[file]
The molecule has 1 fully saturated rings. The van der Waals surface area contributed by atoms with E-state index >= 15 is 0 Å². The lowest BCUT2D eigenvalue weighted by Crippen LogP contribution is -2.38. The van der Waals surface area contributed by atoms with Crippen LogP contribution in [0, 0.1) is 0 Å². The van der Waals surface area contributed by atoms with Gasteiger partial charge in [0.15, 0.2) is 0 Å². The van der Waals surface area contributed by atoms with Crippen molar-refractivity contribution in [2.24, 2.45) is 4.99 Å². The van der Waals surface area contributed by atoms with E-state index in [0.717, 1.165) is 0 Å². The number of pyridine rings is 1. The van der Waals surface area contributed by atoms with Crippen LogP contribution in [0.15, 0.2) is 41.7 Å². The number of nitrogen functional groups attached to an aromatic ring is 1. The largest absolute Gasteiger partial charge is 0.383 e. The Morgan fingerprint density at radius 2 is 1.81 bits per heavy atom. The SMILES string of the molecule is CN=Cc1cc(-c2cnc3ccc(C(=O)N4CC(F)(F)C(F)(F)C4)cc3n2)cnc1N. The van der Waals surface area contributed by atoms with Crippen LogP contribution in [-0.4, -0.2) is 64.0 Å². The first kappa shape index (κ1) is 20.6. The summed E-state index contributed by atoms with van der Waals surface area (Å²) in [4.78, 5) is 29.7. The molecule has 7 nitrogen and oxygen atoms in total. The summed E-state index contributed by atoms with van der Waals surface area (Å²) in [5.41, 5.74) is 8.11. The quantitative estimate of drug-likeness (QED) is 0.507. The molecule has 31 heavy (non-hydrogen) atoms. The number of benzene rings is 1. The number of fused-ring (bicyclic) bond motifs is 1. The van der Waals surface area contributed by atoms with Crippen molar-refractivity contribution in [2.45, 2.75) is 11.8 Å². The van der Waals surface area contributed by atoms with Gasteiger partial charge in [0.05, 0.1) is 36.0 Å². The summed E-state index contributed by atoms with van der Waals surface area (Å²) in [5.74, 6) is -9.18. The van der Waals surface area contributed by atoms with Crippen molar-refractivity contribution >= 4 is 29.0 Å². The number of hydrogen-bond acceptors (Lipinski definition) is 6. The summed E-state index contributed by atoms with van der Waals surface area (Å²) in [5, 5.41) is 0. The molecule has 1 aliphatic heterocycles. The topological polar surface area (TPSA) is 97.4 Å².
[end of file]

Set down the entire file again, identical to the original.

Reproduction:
The molecule has 1 fully saturated rings. The van der Waals surface area contributed by atoms with E-state index >= 15 is 0 Å². The lowest BCUT2D eigenvalue weighted by Crippen LogP contribution is -2.38. The van der Waals surface area contributed by atoms with Crippen LogP contribution in [0, 0.1) is 0 Å². The van der Waals surface area contributed by atoms with Gasteiger partial charge in [0.15, 0.2) is 0 Å². The van der Waals surface area contributed by atoms with Crippen molar-refractivity contribution in [2.24, 2.45) is 4.99 Å². The van der Waals surface area contributed by atoms with E-state index in [0.717, 1.165) is 0 Å². The number of pyridine rings is 1. The van der Waals surface area contributed by atoms with Crippen LogP contribution in [0.15, 0.2) is 41.7 Å². The number of nitrogen functional groups attached to an aromatic ring is 1. The largest absolute Gasteiger partial charge is 0.383 e. The Morgan fingerprint density at radius 2 is 1.81 bits per heavy atom. The SMILES string of the molecule is CN=Cc1cc(-c2cnc3ccc(C(=O)N4CC(F)(F)C(F)(F)C4)cc3n2)cnc1N. The van der Waals surface area contributed by atoms with Crippen LogP contribution in [-0.4, -0.2) is 64.0 Å². The first kappa shape index (κ1) is 20.6. The summed E-state index contributed by atoms with van der Waals surface area (Å²) in [4.78, 5) is 29.7. The molecule has 7 nitrogen and oxygen atoms in total. The summed E-state index contributed by atoms with van der Waals surface area (Å²) in [5.41, 5.74) is 8.11. The quantitative estimate of drug-likeness (QED) is 0.507. The molecule has 31 heavy (non-hydrogen) atoms. The number of benzene rings is 1. The number of fused-ring (bicyclic) bond motifs is 1. The van der Waals surface area contributed by atoms with Crippen molar-refractivity contribution in [2.45, 2.75) is 11.8 Å². The van der Waals surface area contributed by atoms with Gasteiger partial charge in [0.05, 0.1) is 36.0 Å². The summed E-state index contributed by atoms with van der Waals surface area (Å²) in [5.74, 6) is -9.18. The van der Waals surface area contributed by atoms with Crippen molar-refractivity contribution >= 4 is 29.0 Å². The number of hydrogen-bond acceptors (Lipinski definition) is 6. The summed E-state index contributed by atoms with van der Waals surface area (Å²) in [5, 5.41) is 0. The molecule has 1 aliphatic heterocycles. The topological polar surface area (TPSA) is 97.4 Å².